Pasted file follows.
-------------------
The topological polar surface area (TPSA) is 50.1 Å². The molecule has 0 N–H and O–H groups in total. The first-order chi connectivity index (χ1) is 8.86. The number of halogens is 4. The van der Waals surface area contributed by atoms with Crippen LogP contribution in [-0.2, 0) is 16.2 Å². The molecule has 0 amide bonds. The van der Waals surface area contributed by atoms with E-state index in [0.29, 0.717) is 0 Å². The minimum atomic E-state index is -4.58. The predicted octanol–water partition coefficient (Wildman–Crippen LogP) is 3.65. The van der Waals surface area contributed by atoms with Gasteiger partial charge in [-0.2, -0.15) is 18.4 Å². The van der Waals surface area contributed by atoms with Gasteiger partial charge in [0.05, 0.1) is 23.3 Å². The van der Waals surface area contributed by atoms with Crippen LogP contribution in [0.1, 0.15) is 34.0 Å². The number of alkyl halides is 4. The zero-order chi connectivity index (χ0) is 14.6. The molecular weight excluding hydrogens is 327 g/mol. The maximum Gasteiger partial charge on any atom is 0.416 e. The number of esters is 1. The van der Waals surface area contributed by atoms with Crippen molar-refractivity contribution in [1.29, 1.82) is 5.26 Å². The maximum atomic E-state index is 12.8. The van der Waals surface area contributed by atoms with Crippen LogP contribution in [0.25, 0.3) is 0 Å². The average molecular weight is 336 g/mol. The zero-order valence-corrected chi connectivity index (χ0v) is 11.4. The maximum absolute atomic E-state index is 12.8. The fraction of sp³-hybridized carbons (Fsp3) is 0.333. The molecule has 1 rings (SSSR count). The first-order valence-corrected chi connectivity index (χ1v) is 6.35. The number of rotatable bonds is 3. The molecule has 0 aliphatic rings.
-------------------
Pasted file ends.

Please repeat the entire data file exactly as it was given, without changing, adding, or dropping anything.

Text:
The topological polar surface area (TPSA) is 50.1 Å². The molecule has 0 N–H and O–H groups in total. The first-order chi connectivity index (χ1) is 8.86. The number of halogens is 4. The van der Waals surface area contributed by atoms with Crippen LogP contribution in [-0.2, 0) is 16.2 Å². The molecule has 0 amide bonds. The van der Waals surface area contributed by atoms with E-state index in [0.29, 0.717) is 0 Å². The minimum atomic E-state index is -4.58. The predicted octanol–water partition coefficient (Wildman–Crippen LogP) is 3.65. The van der Waals surface area contributed by atoms with Gasteiger partial charge in [-0.2, -0.15) is 18.4 Å². The van der Waals surface area contributed by atoms with Gasteiger partial charge in [0.05, 0.1) is 23.3 Å². The van der Waals surface area contributed by atoms with Crippen LogP contribution in [0.1, 0.15) is 34.0 Å². The number of alkyl halides is 4. The zero-order chi connectivity index (χ0) is 14.6. The molecular weight excluding hydrogens is 327 g/mol. The maximum Gasteiger partial charge on any atom is 0.416 e. The number of esters is 1. The van der Waals surface area contributed by atoms with Crippen molar-refractivity contribution in [1.29, 1.82) is 5.26 Å². The maximum atomic E-state index is 12.8. The van der Waals surface area contributed by atoms with Crippen LogP contribution in [0.25, 0.3) is 0 Å². The average molecular weight is 336 g/mol. The zero-order valence-corrected chi connectivity index (χ0v) is 11.4. The maximum absolute atomic E-state index is 12.8. The fraction of sp³-hybridized carbons (Fsp3) is 0.333. The molecule has 1 rings (SSSR count). The first-order valence-corrected chi connectivity index (χ1v) is 6.35. The number of rotatable bonds is 3. The molecule has 0 aliphatic rings.